Black History: Special Delivery!!
Jenkins Institute, originally chartered as, “Jenkins Orphanage” was founded on December 16, 1891 by Pastor Daniel J. Jenkins. It received its official charter from the State of South Carolina in 1892. Its mission was to provide, “a safe, secure, loving home environment for orphans and destitute boys and girls in need”. Jenkins was pastor of a small African American church. He also worked as a labourer. On a cold December day in 1891, Rev. Jenkins was working, hauling timber, when he encountered 4 young boys. They were huddled in a railroad car and had been abandoned by their parents. All of the boys were under the age of 12. The plight of the boys touched Jenkins, as he was also orphaned as a child. Born a slave, he too, was orphaned at a young age and turned off his plantation and left to fend for himself. He then went from farm to farm working for room and board. Jenkins brought the boys home to his wife, Lena, and provided them with food and beds. Though Jenkins and his wife had children of their own and not much money; they did not hesitate to help the young boys who were in need. Their act of kindness to these 4 boys would start a life long journey of helping children.
In 1891, Jenkins petitioned the Charleston City Council to allow him to use space in an abandoned building for the orphanage. Jenkins received approval and a $100 stipend. The first year alone, the orphanage took in 360 boys ranging in age from 5-18. Jenkins soon began to accept children as young as 3 and allowed them to stay until they were 20. Jenkins Orphanage would develop into a structured program which taught domestic and life skills. Classes such as baking, butchering, farming, music, printing, and housekeeping were some of the skills taught at the Institute. Jenkins was a strict disciplinarian and a strong advocate of self-reliance and self help. Religious worship played an important role in the lives of the children living at the orphanage as well. Jenkins’ goal was to prepare children to lead productive lives once they left the orphanage.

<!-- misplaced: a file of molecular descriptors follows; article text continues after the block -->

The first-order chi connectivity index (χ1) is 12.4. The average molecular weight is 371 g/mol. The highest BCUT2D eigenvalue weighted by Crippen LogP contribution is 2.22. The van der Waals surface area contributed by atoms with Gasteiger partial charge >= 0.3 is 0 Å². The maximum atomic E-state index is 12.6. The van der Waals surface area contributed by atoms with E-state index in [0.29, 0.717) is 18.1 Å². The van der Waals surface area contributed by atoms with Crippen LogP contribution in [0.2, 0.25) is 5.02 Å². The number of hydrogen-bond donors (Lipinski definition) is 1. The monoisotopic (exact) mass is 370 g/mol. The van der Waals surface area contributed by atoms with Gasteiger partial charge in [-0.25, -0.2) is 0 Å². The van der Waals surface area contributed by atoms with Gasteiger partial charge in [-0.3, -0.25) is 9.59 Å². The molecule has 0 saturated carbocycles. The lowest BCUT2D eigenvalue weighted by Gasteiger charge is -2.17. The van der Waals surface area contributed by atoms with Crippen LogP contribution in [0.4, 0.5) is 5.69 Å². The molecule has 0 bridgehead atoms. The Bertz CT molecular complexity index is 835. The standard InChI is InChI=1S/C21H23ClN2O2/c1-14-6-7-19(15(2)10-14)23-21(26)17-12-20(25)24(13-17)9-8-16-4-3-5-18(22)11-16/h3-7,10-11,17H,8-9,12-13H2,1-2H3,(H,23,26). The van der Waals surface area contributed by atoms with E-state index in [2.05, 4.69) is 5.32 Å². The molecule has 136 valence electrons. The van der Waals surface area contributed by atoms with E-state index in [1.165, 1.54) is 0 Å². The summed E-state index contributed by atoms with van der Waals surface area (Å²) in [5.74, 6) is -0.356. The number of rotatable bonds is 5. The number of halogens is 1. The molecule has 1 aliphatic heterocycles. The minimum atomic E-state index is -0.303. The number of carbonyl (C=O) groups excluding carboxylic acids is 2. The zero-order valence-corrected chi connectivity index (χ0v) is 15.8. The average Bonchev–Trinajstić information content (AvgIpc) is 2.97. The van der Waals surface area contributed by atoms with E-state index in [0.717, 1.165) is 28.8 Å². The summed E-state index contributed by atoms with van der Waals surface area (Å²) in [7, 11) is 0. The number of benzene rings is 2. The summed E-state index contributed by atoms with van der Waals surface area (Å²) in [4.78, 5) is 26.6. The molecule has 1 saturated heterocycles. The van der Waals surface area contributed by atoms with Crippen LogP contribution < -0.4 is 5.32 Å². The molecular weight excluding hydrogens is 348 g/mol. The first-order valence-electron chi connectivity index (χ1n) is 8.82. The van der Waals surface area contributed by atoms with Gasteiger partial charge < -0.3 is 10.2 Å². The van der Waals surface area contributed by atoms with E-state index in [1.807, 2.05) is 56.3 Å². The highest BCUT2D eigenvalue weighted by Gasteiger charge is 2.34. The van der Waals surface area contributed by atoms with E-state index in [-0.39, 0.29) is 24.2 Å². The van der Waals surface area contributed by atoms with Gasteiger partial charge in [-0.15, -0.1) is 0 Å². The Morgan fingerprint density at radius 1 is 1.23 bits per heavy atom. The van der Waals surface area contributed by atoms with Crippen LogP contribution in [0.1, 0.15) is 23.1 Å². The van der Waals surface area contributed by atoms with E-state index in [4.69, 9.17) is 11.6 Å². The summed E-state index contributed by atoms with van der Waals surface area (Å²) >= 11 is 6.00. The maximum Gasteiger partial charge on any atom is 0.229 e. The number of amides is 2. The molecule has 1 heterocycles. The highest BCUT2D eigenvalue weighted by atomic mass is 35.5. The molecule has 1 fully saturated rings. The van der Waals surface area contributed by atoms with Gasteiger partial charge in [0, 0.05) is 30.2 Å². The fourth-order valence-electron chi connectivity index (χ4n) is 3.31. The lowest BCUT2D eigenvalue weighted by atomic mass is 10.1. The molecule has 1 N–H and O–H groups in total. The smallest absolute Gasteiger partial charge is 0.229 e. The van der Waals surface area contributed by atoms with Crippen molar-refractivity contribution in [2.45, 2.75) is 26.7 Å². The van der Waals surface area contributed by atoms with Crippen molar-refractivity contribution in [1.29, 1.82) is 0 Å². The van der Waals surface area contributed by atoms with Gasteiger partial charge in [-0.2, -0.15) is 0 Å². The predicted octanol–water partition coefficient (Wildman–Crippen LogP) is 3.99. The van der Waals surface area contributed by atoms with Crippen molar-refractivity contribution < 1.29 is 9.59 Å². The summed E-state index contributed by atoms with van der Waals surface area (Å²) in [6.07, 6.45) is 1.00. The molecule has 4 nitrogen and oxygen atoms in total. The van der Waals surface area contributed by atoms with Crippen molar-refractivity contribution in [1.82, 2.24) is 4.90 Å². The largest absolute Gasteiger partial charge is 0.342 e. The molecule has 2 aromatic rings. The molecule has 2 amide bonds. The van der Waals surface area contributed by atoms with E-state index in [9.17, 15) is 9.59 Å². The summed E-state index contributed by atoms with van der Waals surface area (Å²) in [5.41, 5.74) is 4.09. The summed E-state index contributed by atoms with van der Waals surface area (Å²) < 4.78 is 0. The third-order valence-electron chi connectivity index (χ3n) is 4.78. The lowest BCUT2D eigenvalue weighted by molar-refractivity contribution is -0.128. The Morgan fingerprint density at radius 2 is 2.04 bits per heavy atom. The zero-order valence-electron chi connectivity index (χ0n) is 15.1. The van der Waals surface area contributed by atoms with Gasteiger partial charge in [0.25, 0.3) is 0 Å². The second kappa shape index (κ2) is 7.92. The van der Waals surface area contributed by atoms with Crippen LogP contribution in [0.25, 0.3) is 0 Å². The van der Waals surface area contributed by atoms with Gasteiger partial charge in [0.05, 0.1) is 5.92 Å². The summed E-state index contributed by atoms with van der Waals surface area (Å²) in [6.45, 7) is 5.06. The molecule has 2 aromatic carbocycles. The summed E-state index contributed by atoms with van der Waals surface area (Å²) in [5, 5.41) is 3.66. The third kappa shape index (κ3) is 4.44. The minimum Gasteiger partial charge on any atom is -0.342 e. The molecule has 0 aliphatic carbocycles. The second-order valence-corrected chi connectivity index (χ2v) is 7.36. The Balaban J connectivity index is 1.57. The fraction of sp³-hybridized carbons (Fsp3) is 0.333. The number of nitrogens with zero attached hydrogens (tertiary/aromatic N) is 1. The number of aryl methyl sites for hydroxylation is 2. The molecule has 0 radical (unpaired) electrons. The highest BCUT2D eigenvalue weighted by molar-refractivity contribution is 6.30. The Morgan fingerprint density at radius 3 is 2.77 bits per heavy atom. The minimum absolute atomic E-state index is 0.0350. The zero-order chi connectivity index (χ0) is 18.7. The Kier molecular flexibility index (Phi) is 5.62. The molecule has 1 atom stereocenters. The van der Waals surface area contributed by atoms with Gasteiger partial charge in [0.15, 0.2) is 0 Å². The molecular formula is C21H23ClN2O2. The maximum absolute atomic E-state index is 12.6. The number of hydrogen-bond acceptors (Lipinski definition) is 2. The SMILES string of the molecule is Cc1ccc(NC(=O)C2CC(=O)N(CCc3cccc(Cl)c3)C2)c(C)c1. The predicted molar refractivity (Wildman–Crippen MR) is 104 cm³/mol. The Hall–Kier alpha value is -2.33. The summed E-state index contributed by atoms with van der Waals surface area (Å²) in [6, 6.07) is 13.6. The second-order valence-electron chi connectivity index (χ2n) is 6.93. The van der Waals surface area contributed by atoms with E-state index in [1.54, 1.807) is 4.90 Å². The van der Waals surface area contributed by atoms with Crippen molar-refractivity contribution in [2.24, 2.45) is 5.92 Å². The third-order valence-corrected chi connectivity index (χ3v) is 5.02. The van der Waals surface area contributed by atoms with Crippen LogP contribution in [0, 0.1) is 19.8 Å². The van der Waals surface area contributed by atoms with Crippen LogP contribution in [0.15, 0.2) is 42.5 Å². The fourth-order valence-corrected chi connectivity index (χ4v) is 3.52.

One of the most well known programs at the Orphanage was the “Jenkins Orphanage Band”. The band was started when the orphanage received a donation of instruments. Jenkins sought donation of the instruments hoping to start a band that could play concerts to help raise money for the orphanage. Rev. Jenkins hired local musicians to teach the children how to play the instruments. When it first started, it was the only African American instrumental group in South Carolina. The group debuted on the streets of Charleston South Carolina with permission from the mayor, police chief, and Chamber of Commerce. The band acquired both national and international recognition. They travelled to England and performed for the Queen several times. Their international tours provided much needed financial support for the orphanage.
Initially they had to play on the streets of London because they were unable to secure concert venues. They were even arrested for creating a public disturbance at one point. When news of their arrest became know in London, several churches came to their aid and organized venues for them to perform. With their help, Jenkins was able to raise enough money for return passage back to Charleston as well as enough money to purchase land to start an orphanage farm. Jenkins was profiled in the music section of Time Magazine in 1935. Several of the orphanage band members went on to have successful music careers playing with band leaders like Count Basie, Dizzy Gillespie, Duke Ellington, and Lionel Hampton. The band was also highlighted in the Broadway play, “Porgy and Bess” and also played for the presidential inaugurations of Theodore Roosevelt and William Taft. The band ceased to exist in the 1980’s.
After 125+ years of serving children’ Jenkins Institute is still in operation today. Check out a 1928 performance from the band below: